Lack of Problem Is the Problem
Do you know the most typical mistake startup founders make when they pitch their ideas to investors? According to Jake Mendel from Silicon Valley Bank, they often focus on the solution they propose instead of the problem they are trying to solve. Inability to identify the problem is the common cause of startup failures. However, it’s not only them. Look at your project and try to answer “What’s wrong with the world now?” and then “How is this product fixing it?”
Something has to be wrong. Otherwise the project doesn’t make sense. Neither for its founders, nor for its programmers and users.
Open the README file in your repository and read its first paragraph. Does it answer the question? Does it identify the problem? Is it obvious to your users what exactly you are solving? It should be.
You may say, “startup founders are looking for money, that’s why they need this problem statement to impress investors, but we already have the budget and don’t need to impress anyone, we just need to create yet another version of our mobile app so that our users continue ordering pizzas and our director keeps paying us,” and you would be right about not needing the money. You will get the money no matter what, whether your README file has a properly formulated problem statement or even if no such file exists. Who am I kidding? In most cases, even if we don’t have a repository we will still be paid well!
This is true, but I think that money is not the fuel of the software economy anymore. It’s people. Not just people, but motivated people—this is what software teams are now fighting for. Getting a budget for a project, especially if you are in a big enterprise (where all interesting projects will be eventually), is not difficult. A much bigger task is to acquire and retain a team that is able and willing to deliver results.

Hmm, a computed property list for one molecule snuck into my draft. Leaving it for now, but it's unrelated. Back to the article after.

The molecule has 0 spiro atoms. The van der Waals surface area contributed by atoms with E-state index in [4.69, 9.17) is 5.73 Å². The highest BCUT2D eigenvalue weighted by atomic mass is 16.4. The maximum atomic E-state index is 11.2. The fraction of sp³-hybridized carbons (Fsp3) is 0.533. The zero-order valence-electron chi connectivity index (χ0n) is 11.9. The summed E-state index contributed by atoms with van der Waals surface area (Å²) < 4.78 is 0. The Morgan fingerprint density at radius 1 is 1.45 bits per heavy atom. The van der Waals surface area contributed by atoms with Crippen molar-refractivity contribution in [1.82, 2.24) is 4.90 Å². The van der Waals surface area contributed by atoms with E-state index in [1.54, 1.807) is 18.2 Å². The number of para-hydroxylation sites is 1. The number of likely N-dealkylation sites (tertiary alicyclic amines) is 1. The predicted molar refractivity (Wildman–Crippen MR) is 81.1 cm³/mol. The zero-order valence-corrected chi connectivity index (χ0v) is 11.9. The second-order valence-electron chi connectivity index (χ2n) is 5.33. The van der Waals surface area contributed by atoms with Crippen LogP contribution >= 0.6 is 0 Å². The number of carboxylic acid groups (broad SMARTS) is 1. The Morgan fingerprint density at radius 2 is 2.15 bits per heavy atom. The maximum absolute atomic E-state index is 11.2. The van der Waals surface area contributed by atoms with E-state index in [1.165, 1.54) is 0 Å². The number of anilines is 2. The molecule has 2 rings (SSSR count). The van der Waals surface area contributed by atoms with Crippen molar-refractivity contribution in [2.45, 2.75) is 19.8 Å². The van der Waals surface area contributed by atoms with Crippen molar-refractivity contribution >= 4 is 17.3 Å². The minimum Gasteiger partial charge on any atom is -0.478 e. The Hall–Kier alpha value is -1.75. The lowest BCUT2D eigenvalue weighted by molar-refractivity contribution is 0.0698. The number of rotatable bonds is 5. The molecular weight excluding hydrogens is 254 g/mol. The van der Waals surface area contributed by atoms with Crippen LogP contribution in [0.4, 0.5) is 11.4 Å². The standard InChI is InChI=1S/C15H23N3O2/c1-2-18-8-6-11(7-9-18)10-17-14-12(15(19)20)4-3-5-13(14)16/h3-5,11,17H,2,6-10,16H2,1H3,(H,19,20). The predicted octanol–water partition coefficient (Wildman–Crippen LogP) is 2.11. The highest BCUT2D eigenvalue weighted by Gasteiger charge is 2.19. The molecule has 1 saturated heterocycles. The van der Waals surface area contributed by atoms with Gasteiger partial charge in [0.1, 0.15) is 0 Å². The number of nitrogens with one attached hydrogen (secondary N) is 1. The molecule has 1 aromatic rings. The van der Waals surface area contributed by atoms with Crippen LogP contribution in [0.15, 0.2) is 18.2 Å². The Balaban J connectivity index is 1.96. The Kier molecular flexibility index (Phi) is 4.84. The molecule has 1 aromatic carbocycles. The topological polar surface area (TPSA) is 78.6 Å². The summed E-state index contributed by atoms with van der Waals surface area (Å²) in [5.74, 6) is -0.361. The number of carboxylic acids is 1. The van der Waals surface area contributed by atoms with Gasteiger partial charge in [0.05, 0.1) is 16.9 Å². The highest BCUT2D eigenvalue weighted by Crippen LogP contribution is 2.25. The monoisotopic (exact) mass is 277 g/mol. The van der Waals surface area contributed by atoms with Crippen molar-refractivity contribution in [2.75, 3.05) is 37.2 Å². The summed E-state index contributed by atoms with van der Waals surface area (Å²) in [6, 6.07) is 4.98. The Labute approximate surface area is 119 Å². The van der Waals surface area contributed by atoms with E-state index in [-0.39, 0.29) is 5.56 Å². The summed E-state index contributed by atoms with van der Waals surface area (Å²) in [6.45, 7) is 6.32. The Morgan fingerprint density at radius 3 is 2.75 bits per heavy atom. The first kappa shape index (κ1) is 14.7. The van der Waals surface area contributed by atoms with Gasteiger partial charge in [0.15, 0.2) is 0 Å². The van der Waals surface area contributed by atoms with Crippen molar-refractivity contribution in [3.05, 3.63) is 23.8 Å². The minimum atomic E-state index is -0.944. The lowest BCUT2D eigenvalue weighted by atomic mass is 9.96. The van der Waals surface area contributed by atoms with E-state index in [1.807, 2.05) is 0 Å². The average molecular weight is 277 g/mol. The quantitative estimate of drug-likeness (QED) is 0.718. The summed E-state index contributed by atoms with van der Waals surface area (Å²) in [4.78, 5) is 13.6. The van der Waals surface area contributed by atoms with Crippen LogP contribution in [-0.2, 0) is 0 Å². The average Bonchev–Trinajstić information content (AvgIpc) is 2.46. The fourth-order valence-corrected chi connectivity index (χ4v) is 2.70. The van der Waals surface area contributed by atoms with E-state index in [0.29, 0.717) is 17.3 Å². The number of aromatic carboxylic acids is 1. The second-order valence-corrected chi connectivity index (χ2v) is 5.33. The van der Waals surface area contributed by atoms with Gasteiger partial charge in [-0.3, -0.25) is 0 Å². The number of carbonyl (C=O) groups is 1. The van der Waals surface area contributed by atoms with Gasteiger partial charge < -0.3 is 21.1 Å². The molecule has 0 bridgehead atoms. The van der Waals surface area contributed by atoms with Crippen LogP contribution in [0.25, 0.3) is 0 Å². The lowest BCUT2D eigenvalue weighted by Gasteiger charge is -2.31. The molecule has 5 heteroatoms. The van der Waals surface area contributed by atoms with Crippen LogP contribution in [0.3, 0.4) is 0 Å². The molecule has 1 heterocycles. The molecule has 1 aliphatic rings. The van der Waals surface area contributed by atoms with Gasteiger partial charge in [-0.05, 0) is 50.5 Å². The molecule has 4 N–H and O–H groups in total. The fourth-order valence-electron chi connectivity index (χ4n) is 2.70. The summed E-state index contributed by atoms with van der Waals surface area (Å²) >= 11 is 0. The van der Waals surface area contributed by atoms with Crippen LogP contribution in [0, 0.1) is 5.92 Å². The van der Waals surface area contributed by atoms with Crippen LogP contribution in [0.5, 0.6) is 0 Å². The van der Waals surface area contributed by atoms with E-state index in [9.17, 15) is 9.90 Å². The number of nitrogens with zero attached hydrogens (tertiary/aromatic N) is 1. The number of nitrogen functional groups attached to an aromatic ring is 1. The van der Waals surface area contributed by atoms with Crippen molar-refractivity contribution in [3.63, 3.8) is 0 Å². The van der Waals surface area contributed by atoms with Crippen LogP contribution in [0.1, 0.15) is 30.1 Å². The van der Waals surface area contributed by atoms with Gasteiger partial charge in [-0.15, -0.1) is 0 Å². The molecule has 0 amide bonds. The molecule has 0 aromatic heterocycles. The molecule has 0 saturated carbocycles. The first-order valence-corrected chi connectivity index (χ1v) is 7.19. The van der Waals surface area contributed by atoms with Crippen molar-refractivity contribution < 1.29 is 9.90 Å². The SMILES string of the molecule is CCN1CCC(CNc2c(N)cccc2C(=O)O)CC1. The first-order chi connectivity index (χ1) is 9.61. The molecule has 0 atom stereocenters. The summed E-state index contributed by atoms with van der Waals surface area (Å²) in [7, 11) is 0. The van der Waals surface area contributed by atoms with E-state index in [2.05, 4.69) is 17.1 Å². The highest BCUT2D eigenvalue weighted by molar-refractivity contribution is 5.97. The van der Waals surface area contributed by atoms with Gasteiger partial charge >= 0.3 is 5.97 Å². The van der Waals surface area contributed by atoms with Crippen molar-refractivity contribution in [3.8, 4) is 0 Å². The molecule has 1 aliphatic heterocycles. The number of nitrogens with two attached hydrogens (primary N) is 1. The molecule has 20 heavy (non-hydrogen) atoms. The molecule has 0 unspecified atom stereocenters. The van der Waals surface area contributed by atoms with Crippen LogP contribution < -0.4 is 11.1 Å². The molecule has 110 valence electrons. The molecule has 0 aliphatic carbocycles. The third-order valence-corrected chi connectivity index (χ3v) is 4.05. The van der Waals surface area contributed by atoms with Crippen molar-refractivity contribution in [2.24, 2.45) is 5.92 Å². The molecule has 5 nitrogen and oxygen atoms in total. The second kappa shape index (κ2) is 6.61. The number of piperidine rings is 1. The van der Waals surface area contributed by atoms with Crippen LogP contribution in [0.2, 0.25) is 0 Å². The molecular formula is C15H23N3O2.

First, you pitch to investors. Then, you pitch to programmers. The second pitch is more difficult than the first one. Highly qualified software experts motivated to work full-speed for your project—is the new capital in this modern economy.
How do we acquire and retain them? We formulate the problem. We make sure the problem is new, big, ambitious, challenging, and noble. If we can do that, they will join and will stay … motivated.
I would even say that the primary responsibility of a team leader is keeping an eye on the problem statement and making sure it’s good enough for the team. When something goes wrong with morale, discipline, or performance—these are the symptoms of a defective problem statement. In most cases. And the only person responsible is the team leader, who has to fix it by opening the README file and specifying, in the first paragraph, what is wrong with the world right now and how our product is going to fix it.
Do it now.